January is a great time to donate some of the excess and involve your child in post-holiday charity.
Many families engage in charitable giving and acts of kindness during the holidays. January, a month of fresh starts and resolutions, offers a great opportunity to continue the philanthropic momentum into the new year while simultaneously organizing your home.
A post-holiday toy purge is certainly not a new concept, however many parents donate old and outgrown toys without their child’s participation. Some even make it a clandestine operation to avoid a child’s protest or upset. Experts suggest otherwise.
Author Peter Walsh cautions against giving a child’s possessions away without his or her knowledge as it could potentially result in feelings of loss or resentment at their lack of input. Furthermore, if the goal is to involve your child in philanthropy it is important to make the time and effort to create a “teachable moment.”
Allowing a child to be an active part of the toy donation roundup, even if he or she expresses sad or conflicted emotions, is actually a valuable lesson in creating charitable hearts. The difficulty children have parting with possessions helps them experience the personal sacrifices that accompany service and charity. Philanthropy always involves giving something up — whether it be your time, your money or your things. The important lesson is that the feeling of reward is always worth the sacrifice.
Here are some tips to a successful post-holiday toy purge that will streamline the toy clutter and allow your child to participate in an act of charity.
Tell your child what you are going to do together and block off ample time to do it. Be strategic and schedule it before the “new toy honeymoon period” wears off. If your child becomes easily distressed at parting with their items, talk about it for a few days prior to the project. Focus on not the “loss” of items but on the children in need who will be receiving them. Phrase things as “giving to others” rather than “getting rid of.” Remind them of all the fun new things they have and how it is important to make space for them.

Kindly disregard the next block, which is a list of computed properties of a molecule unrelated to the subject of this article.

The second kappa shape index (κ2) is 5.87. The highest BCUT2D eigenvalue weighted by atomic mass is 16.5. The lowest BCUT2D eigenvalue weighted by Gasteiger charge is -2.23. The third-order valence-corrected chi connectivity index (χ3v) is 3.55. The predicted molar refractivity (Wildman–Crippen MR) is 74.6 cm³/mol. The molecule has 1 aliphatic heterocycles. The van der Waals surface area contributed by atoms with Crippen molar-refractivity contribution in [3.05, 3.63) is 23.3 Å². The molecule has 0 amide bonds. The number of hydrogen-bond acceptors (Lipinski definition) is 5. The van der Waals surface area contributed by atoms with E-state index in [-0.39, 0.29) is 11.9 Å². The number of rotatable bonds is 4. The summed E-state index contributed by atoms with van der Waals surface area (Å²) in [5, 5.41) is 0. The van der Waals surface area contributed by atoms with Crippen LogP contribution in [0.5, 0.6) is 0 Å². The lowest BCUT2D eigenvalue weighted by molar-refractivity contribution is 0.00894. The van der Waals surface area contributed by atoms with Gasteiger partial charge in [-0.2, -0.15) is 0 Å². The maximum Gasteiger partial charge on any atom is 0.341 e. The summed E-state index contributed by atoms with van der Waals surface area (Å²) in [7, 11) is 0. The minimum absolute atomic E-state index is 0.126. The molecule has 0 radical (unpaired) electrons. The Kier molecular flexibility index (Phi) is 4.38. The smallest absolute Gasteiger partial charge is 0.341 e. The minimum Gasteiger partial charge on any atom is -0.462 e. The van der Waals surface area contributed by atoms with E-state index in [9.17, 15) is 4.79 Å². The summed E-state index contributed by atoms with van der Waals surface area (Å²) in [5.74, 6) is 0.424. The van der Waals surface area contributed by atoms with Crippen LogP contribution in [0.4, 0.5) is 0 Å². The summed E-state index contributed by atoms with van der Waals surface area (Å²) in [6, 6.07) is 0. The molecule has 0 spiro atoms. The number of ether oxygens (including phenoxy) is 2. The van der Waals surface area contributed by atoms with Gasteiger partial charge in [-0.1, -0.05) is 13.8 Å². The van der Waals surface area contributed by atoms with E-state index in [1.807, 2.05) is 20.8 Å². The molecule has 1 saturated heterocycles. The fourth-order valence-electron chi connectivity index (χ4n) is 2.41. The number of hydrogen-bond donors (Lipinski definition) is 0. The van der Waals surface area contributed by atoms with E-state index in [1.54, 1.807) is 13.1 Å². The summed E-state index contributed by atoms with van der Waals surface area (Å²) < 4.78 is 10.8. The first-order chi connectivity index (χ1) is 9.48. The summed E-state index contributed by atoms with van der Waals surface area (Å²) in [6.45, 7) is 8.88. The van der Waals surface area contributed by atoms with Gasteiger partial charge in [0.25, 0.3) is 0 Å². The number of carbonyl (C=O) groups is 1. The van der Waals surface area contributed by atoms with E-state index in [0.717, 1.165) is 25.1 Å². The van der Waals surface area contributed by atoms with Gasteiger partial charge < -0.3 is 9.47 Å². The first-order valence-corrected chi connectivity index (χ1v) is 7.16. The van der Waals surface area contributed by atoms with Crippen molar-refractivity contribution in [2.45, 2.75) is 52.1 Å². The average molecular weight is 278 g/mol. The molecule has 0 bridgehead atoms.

Go through the various rooms in the house and assess each toy, book, stuffed animal and game. What haven’t they played with in a while? Are there toys there that are no longer developmentally appropriate? Make four piles — toys to donate, toys of sentimentality, toys that are broken and damaged and an “unsure” pile. Appropriately discard the broken toys (remove batteries prior) and box the gently-used toys for donation. Keep the sentimental toys and store the “unsure” toys in a box labeled with the date. If your child hasn’t requested those items in two months from that date, donate the box.
Many local organizations accept gently-used children’s items such as shelters, hospitals, churches, police departments, daycares, Head Start programs and doctor’s offices. Public libraries accept books in good condition. Remember, take your child along when you drop off the donations.
Pick-up services are also available. A good resource is Donation Town, a nationwide, free toy donation pick-up service in which your toys go to a local charity of your choice.
Taking the time to purge unused and outgrown toys will result in less clutter and full hearts.
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